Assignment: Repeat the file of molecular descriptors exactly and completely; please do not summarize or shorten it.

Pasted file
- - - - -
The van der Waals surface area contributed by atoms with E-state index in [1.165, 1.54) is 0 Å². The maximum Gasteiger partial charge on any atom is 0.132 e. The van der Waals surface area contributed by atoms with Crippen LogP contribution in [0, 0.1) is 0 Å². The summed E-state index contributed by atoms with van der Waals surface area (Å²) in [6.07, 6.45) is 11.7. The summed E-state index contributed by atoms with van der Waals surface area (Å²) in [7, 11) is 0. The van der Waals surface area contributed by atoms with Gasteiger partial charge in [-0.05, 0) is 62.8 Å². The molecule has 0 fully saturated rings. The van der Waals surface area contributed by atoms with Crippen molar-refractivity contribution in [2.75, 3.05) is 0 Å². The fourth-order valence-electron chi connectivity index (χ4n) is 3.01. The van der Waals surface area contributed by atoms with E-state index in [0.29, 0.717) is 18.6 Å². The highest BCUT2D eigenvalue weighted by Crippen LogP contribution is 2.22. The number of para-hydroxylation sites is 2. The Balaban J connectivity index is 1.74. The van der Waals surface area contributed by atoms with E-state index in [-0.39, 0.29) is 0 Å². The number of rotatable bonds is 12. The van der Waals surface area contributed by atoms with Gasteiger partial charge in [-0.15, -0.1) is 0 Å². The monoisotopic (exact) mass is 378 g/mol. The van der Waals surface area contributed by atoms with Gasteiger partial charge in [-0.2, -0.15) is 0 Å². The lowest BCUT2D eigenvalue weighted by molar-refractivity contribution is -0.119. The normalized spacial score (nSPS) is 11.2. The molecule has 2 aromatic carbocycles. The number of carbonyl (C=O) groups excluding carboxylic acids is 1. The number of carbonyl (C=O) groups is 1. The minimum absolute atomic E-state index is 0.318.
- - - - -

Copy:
The van der Waals surface area contributed by atoms with E-state index in [1.165, 1.54) is 0 Å². The maximum Gasteiger partial charge on any atom is 0.132 e. The van der Waals surface area contributed by atoms with Crippen LogP contribution in [0, 0.1) is 0 Å². The summed E-state index contributed by atoms with van der Waals surface area (Å²) in [6.07, 6.45) is 11.7. The summed E-state index contributed by atoms with van der Waals surface area (Å²) in [7, 11) is 0. The van der Waals surface area contributed by atoms with Gasteiger partial charge in [-0.05, 0) is 62.8 Å². The molecule has 0 fully saturated rings. The van der Waals surface area contributed by atoms with Crippen molar-refractivity contribution in [2.75, 3.05) is 0 Å². The fourth-order valence-electron chi connectivity index (χ4n) is 3.01. The van der Waals surface area contributed by atoms with E-state index in [0.29, 0.717) is 18.6 Å². The highest BCUT2D eigenvalue weighted by Crippen LogP contribution is 2.22. The number of para-hydroxylation sites is 2. The Balaban J connectivity index is 1.74. The van der Waals surface area contributed by atoms with E-state index in [-0.39, 0.29) is 0 Å². The number of rotatable bonds is 12. The van der Waals surface area contributed by atoms with Gasteiger partial charge in [-0.15, -0.1) is 0 Å². The monoisotopic (exact) mass is 378 g/mol. The van der Waals surface area contributed by atoms with Gasteiger partial charge in [-0.2, -0.15) is 0 Å². The lowest BCUT2D eigenvalue weighted by molar-refractivity contribution is -0.119. The normalized spacial score (nSPS) is 11.2. The molecule has 2 aromatic carbocycles. The number of carbonyl (C=O) groups excluding carboxylic acids is 1. The number of carbonyl (C=O) groups is 1. The minimum absolute atomic E-state index is 0.318.